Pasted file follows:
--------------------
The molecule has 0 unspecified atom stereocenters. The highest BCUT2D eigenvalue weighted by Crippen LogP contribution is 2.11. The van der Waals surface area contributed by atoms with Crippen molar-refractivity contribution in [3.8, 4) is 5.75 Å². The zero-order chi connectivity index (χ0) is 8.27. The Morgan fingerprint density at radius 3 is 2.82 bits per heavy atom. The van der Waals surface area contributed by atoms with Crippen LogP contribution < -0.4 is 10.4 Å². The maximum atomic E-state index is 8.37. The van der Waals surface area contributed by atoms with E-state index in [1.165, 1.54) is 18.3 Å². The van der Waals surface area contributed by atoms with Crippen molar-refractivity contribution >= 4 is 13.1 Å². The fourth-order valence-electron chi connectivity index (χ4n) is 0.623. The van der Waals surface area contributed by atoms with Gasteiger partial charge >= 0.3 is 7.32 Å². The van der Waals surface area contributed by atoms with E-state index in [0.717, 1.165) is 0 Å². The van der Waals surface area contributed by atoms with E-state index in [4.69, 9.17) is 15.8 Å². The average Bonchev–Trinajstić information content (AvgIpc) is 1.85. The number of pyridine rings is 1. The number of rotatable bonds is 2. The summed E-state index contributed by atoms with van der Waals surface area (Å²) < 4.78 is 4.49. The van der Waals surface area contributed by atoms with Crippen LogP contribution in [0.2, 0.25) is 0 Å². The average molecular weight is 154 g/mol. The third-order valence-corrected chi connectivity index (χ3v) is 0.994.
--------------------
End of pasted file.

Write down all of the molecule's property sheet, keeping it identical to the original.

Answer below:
The molecule has 0 unspecified atom stereocenters. The highest BCUT2D eigenvalue weighted by Crippen LogP contribution is 2.11. The van der Waals surface area contributed by atoms with Crippen molar-refractivity contribution in [3.8, 4) is 5.75 Å². The zero-order chi connectivity index (χ0) is 8.27. The Morgan fingerprint density at radius 3 is 2.82 bits per heavy atom. The van der Waals surface area contributed by atoms with Crippen LogP contribution < -0.4 is 10.4 Å². The maximum atomic E-state index is 8.37. The van der Waals surface area contributed by atoms with E-state index in [1.165, 1.54) is 18.3 Å². The van der Waals surface area contributed by atoms with Crippen molar-refractivity contribution >= 4 is 13.1 Å². The fourth-order valence-electron chi connectivity index (χ4n) is 0.623. The van der Waals surface area contributed by atoms with Gasteiger partial charge >= 0.3 is 7.32 Å². The van der Waals surface area contributed by atoms with E-state index in [0.717, 1.165) is 0 Å². The van der Waals surface area contributed by atoms with E-state index in [4.69, 9.17) is 15.8 Å². The average Bonchev–Trinajstić information content (AvgIpc) is 1.85. The number of pyridine rings is 1. The number of rotatable bonds is 2. The summed E-state index contributed by atoms with van der Waals surface area (Å²) < 4.78 is 4.49. The van der Waals surface area contributed by atoms with Crippen LogP contribution in [0.2, 0.25) is 0 Å². The average molecular weight is 154 g/mol. The third-order valence-corrected chi connectivity index (χ3v) is 0.994.